Understanding Contractors’ Real Exposure Potential Under a Contractual Knock-for-Knock Indemnity Provision

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Analysis

Shale drilling is a lucrative, but risky business for land and rights owners, drilling companies, and all other companies that share responsibility for on-site operations. When great risks are present, complicated risk-shifting schemes develop to allow the players with the most bargaining power to pass risk on to others—particularly, contractors.

As this sector of the oil and gas industry continues its expansion in Pennsylvania and West Virginia, contractual indemnity language, commonly referred to as “knock-for-knock” indemnity, is likewise increasing. These contractual provisions are being invoked for injuries sustained at well sites and other damages, including catastrophic losses.

Knock-for-knock indemnity is a reciprocal or mutual indemnity where each party agrees to defend and indemnify the other party for injuries sustained to their own employees, regardless of fault. In some instances, the indemnification language extends to injuries sustained by a party’s own subcontractors at a particular site. There can be similar indemnity agreements concerning damage to equipment or property. Most, if not all, agreements also contain provisions regarding the purchase of certain types and amounts of insurance coverage for these types of damages.

As a result of the knock-for-knock indemnity language, some contractors are responsible for the entire claim made by their own employees even though they may bear no responsibility for its cause. States, including Louisiana, New Mexico and Texas, where this sector of the energy industry has had an historical presence, have enacted statutory limits to such clauses in oil and gas development contracts.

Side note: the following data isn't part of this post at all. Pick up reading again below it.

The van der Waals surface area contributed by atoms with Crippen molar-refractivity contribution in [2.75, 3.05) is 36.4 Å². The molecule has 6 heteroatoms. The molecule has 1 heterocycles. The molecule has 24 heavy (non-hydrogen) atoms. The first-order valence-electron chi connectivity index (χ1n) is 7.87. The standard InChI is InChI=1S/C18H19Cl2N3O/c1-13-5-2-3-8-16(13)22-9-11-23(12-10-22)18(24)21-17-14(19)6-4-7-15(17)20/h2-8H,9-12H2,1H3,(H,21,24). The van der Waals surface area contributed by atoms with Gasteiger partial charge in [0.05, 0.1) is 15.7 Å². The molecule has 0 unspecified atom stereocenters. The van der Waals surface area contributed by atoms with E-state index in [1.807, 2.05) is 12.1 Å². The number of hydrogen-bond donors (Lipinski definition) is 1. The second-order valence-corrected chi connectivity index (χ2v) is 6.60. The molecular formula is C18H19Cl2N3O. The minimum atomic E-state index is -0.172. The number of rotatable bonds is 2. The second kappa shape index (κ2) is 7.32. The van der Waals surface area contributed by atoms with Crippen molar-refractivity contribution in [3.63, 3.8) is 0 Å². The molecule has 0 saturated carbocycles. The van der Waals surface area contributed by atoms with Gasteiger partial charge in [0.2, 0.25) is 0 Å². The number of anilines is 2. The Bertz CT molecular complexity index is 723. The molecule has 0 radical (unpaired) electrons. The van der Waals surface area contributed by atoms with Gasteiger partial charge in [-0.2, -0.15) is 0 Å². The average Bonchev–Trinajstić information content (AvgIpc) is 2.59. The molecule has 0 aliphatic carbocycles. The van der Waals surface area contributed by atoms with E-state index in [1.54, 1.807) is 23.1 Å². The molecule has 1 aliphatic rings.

The Pennsylvania and West Virginia regions have yet to adopt similar legislation. It should be observed that, in the context of construction related contracts, West Virginia prohibits the enforcement of agreements to indemnify where the indemnified party is 100% at fault. That statute becomes inoperable, however, if the contract that contains the indemnity clause also requires the purchase of insurance for the indemnified party. Pennsylvania does not have a comparable statute applicable to contractors or other service companies, preventing this type of indemnity agreement.

What It Means to You

It is of critical importance that contractors operating in Marcellus and Utica shale states fully comprehend the indemnity provisions contained in their contracts and the language of their insurance policies covering bodily injury and catastrophic damages, as well as the interplay between the two. Knock-for-knock indemnity language poses problems for contractors, not only in terms of potential exposure for catastrophic events at well sites, but also in the form of potential coverage disputes with insurers depending on the types of policies issued to the contractors.

Journal Edition

October 2013
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